“Loss can be bittersweet, but the answer to our lasting happiness is that this too shall pass and the sun will shine again”.

  • http://AddaURLtothiscomment Babs

    Sharon,

    I was not there either, please contact me at babsuns@hotmail.com anytime you want to talk. Peace and Love, Dawn.

    also, had no signs. And I wonder the same. I would have never imagined this life and work hard to figure it out. Losing a partner is so under-rated and I want to change that.

  • http://AddaURLtothiscomment melody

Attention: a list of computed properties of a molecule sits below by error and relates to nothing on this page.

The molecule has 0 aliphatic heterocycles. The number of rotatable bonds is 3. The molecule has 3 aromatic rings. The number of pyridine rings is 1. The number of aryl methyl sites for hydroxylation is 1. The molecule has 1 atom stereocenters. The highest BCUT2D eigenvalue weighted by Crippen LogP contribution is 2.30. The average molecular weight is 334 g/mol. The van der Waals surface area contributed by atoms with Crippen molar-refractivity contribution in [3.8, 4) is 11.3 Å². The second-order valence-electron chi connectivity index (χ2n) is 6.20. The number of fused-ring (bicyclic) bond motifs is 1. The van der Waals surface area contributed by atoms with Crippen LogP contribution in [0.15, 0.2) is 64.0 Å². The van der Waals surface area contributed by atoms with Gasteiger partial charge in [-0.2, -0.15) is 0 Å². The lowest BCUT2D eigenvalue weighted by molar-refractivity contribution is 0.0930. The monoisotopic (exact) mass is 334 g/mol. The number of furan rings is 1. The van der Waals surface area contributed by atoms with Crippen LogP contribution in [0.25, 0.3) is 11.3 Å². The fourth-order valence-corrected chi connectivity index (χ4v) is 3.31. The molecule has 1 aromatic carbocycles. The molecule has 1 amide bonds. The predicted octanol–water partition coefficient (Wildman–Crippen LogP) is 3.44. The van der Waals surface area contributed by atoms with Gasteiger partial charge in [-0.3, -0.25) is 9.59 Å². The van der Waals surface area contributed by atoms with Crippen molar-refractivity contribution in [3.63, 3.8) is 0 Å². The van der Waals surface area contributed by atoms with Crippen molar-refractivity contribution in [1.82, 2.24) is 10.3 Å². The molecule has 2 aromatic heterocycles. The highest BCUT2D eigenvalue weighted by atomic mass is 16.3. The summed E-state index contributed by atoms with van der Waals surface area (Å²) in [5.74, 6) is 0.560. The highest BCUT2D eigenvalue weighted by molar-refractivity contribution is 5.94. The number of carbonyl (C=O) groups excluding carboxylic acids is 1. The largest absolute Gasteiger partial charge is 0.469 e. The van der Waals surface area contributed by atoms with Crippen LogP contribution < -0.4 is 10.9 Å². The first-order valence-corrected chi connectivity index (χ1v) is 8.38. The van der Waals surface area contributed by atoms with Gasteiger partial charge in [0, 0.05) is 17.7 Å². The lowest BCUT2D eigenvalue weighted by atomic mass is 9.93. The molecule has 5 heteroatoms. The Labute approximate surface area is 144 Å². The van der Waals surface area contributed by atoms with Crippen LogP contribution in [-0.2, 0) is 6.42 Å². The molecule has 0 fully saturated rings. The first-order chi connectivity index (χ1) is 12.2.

I, too, lost my husband at the tender age of 47. I had to “pull the plug” on him after a 23 year marriage. I would not wish that on anyone. He had a massive heartache, and during surgery started having seizures due to oxygen deprivation and had to be medically paralyzed but never woke up, while on his way to work. We never had a chance to say goodbye. The book “Raped By Life” by Savvi has inspired me. It can be ordered at xlibris.com. I hear of people who come out of comas and I wonder if… The “ifs” can drive you crazy. Check out the book. It says alot and because of our losses, our lives are forever changed. Go with God and peace be with you.